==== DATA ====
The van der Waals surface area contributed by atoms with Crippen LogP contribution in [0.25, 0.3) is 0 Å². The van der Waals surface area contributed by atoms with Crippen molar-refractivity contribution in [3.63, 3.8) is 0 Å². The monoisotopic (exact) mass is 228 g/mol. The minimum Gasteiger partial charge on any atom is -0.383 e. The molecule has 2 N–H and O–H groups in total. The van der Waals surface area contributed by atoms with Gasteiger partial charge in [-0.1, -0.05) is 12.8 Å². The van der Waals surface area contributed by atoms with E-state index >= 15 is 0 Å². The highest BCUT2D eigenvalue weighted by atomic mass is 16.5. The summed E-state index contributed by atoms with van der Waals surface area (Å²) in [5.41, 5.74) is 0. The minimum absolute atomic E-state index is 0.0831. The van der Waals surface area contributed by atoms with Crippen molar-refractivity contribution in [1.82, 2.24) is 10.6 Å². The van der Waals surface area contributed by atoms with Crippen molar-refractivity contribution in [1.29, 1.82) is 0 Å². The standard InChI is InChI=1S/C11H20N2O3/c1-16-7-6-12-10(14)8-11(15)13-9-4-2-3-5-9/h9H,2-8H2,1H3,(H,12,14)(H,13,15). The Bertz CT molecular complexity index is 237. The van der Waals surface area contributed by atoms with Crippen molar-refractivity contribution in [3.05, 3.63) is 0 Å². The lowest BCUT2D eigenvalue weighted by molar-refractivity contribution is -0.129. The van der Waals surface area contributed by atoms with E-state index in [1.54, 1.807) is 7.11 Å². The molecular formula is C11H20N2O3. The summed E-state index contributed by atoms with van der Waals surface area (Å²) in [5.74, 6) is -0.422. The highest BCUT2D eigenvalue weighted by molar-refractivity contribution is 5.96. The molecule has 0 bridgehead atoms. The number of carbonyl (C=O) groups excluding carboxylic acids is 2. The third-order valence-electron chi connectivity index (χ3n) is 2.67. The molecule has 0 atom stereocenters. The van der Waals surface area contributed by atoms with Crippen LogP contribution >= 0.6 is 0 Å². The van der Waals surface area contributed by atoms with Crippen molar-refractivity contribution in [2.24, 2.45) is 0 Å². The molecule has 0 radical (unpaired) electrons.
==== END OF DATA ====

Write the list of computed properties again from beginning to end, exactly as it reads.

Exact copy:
The van der Waals surface area contributed by atoms with Crippen LogP contribution in [0.25, 0.3) is 0 Å². The van der Waals surface area contributed by atoms with Crippen molar-refractivity contribution in [3.63, 3.8) is 0 Å². The monoisotopic (exact) mass is 228 g/mol. The minimum Gasteiger partial charge on any atom is -0.383 e. The molecule has 2 N–H and O–H groups in total. The van der Waals surface area contributed by atoms with Gasteiger partial charge in [-0.1, -0.05) is 12.8 Å². The van der Waals surface area contributed by atoms with E-state index >= 15 is 0 Å². The highest BCUT2D eigenvalue weighted by atomic mass is 16.5. The summed E-state index contributed by atoms with van der Waals surface area (Å²) in [5.41, 5.74) is 0. The minimum absolute atomic E-state index is 0.0831. The van der Waals surface area contributed by atoms with Crippen molar-refractivity contribution in [1.82, 2.24) is 10.6 Å². The van der Waals surface area contributed by atoms with Crippen molar-refractivity contribution in [1.29, 1.82) is 0 Å². The standard InChI is InChI=1S/C11H20N2O3/c1-16-7-6-12-10(14)8-11(15)13-9-4-2-3-5-9/h9H,2-8H2,1H3,(H,12,14)(H,13,15). The Bertz CT molecular complexity index is 237. The van der Waals surface area contributed by atoms with Crippen molar-refractivity contribution in [3.05, 3.63) is 0 Å². The lowest BCUT2D eigenvalue weighted by molar-refractivity contribution is -0.129. The van der Waals surface area contributed by atoms with E-state index in [1.54, 1.807) is 7.11 Å². The molecular formula is C11H20N2O3. The summed E-state index contributed by atoms with van der Waals surface area (Å²) in [5.74, 6) is -0.422. The highest BCUT2D eigenvalue weighted by molar-refractivity contribution is 5.96. The molecule has 0 bridgehead atoms. The number of carbonyl (C=O) groups excluding carboxylic acids is 2. The third-order valence-electron chi connectivity index (χ3n) is 2.67. The molecule has 0 atom stereocenters. The van der Waals surface area contributed by atoms with Crippen LogP contribution >= 0.6 is 0 Å². The van der Waals surface area contributed by atoms with Crippen molar-refractivity contribution in [2.24, 2.45) is 0 Å². The molecule has 0 radical (unpaired) electrons.